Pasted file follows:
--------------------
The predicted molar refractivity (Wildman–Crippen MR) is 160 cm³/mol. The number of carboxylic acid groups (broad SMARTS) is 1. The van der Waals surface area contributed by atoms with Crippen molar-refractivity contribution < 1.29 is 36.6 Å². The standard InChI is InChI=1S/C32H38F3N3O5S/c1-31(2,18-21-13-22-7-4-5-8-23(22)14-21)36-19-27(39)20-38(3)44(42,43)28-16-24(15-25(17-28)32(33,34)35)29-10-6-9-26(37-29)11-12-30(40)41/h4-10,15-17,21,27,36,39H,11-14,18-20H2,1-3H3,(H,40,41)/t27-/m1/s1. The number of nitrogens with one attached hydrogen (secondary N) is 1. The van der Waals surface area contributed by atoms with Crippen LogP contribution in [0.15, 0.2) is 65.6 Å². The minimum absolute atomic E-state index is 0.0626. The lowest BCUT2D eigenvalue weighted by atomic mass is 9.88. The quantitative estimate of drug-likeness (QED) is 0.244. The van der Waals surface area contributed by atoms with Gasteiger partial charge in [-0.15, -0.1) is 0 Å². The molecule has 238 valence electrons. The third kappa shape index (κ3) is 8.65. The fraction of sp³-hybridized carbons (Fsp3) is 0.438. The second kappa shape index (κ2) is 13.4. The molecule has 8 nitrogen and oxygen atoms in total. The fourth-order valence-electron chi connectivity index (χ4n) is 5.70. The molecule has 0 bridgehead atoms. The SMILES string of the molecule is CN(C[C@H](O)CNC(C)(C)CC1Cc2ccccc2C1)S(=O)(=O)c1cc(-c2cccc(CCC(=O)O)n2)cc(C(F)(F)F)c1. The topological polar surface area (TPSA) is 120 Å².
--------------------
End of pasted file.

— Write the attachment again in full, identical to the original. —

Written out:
The predicted molar refractivity (Wildman–Crippen MR) is 160 cm³/mol. The number of carboxylic acid groups (broad SMARTS) is 1. The van der Waals surface area contributed by atoms with Crippen molar-refractivity contribution < 1.29 is 36.6 Å². The standard InChI is InChI=1S/C32H38F3N3O5S/c1-31(2,18-21-13-22-7-4-5-8-23(22)14-21)36-19-27(39)20-38(3)44(42,43)28-16-24(15-25(17-28)32(33,34)35)29-10-6-9-26(37-29)11-12-30(40)41/h4-10,15-17,21,27,36,39H,11-14,18-20H2,1-3H3,(H,40,41)/t27-/m1/s1. The number of nitrogens with one attached hydrogen (secondary N) is 1. The van der Waals surface area contributed by atoms with Crippen LogP contribution in [0.15, 0.2) is 65.6 Å². The minimum absolute atomic E-state index is 0.0626. The lowest BCUT2D eigenvalue weighted by atomic mass is 9.88. The quantitative estimate of drug-likeness (QED) is 0.244. The van der Waals surface area contributed by atoms with Gasteiger partial charge in [-0.15, -0.1) is 0 Å². The molecule has 238 valence electrons. The third kappa shape index (κ3) is 8.65. The fraction of sp³-hybridized carbons (Fsp3) is 0.438. The second kappa shape index (κ2) is 13.4. The molecule has 8 nitrogen and oxygen atoms in total. The fourth-order valence-electron chi connectivity index (χ4n) is 5.70. The molecule has 0 bridgehead atoms. The SMILES string of the molecule is CN(C[C@H](O)CNC(C)(C)CC1Cc2ccccc2C1)S(=O)(=O)c1cc(-c2cccc(CCC(=O)O)n2)cc(C(F)(F)F)c1. The topological polar surface area (TPSA) is 120 Å².